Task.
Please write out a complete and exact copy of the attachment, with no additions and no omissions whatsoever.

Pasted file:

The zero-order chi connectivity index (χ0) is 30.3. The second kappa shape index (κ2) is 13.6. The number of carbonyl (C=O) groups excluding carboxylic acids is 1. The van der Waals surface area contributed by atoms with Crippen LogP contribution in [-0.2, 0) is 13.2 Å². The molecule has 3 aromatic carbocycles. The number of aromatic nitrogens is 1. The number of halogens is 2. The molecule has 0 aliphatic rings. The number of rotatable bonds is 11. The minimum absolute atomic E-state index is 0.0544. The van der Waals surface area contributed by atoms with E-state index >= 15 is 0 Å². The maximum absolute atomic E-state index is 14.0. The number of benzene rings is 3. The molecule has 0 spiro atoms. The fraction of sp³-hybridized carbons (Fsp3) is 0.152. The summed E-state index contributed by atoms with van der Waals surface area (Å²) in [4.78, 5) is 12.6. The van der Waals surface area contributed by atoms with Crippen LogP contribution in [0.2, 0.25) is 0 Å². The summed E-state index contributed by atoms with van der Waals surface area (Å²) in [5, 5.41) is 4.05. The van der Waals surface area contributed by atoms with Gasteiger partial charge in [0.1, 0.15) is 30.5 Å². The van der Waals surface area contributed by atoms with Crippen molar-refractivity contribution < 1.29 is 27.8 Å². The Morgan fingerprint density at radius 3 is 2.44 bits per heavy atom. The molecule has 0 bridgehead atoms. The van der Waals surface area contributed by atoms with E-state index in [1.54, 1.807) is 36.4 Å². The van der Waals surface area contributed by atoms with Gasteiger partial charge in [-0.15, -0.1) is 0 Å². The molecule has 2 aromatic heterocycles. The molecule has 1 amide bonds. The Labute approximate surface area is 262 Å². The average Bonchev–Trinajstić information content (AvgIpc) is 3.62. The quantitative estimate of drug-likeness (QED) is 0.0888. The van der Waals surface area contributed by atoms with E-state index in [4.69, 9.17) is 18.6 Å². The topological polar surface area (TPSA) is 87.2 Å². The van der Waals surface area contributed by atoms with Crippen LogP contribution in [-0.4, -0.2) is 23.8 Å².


The zero-order chi connectivity index (χ0) is 30.3. The second kappa shape index (κ2) is 13.6. The number of carbonyl (C=O) groups excluding carboxylic acids is 1. The van der Waals surface area contributed by atoms with Crippen LogP contribution in [-0.2, 0) is 13.2 Å². The molecule has 3 aromatic carbocycles. The number of aromatic nitrogens is 1. The number of halogens is 2. The molecule has 0 aliphatic rings. The number of rotatable bonds is 11. The minimum absolute atomic E-state index is 0.0544. The van der Waals surface area contributed by atoms with E-state index >= 15 is 0 Å². The maximum absolute atomic E-state index is 14.0. The number of benzene rings is 3. The molecule has 0 spiro atoms. The fraction of sp³-hybridized carbons (Fsp3) is 0.152. The summed E-state index contributed by atoms with van der Waals surface area (Å²) in [4.78, 5) is 12.6. The van der Waals surface area contributed by atoms with Crippen LogP contribution in [0.2, 0.25) is 0 Å². The summed E-state index contributed by atoms with van der Waals surface area (Å²) in [5, 5.41) is 4.05. The van der Waals surface area contributed by atoms with Gasteiger partial charge in [0.1, 0.15) is 30.5 Å². The van der Waals surface area contributed by atoms with Crippen molar-refractivity contribution < 1.29 is 27.8 Å². The Morgan fingerprint density at radius 3 is 2.44 bits per heavy atom. The molecule has 0 bridgehead atoms. The van der Waals surface area contributed by atoms with E-state index in [1.54, 1.807) is 36.4 Å². The van der Waals surface area contributed by atoms with Gasteiger partial charge in [-0.15, -0.1) is 0 Å². The molecule has 2 aromatic heterocycles. The molecule has 1 amide bonds. The Labute approximate surface area is 262 Å². The average Bonchev–Trinajstić information content (AvgIpc) is 3.62. The quantitative estimate of drug-likeness (QED) is 0.0888. The van der Waals surface area contributed by atoms with E-state index in [4.69, 9.17) is 18.6 Å². The topological polar surface area (TPSA) is 87.2 Å². The van der Waals surface area contributed by atoms with Crippen LogP contribution in [-0.4, -0.2) is 23.8 Å².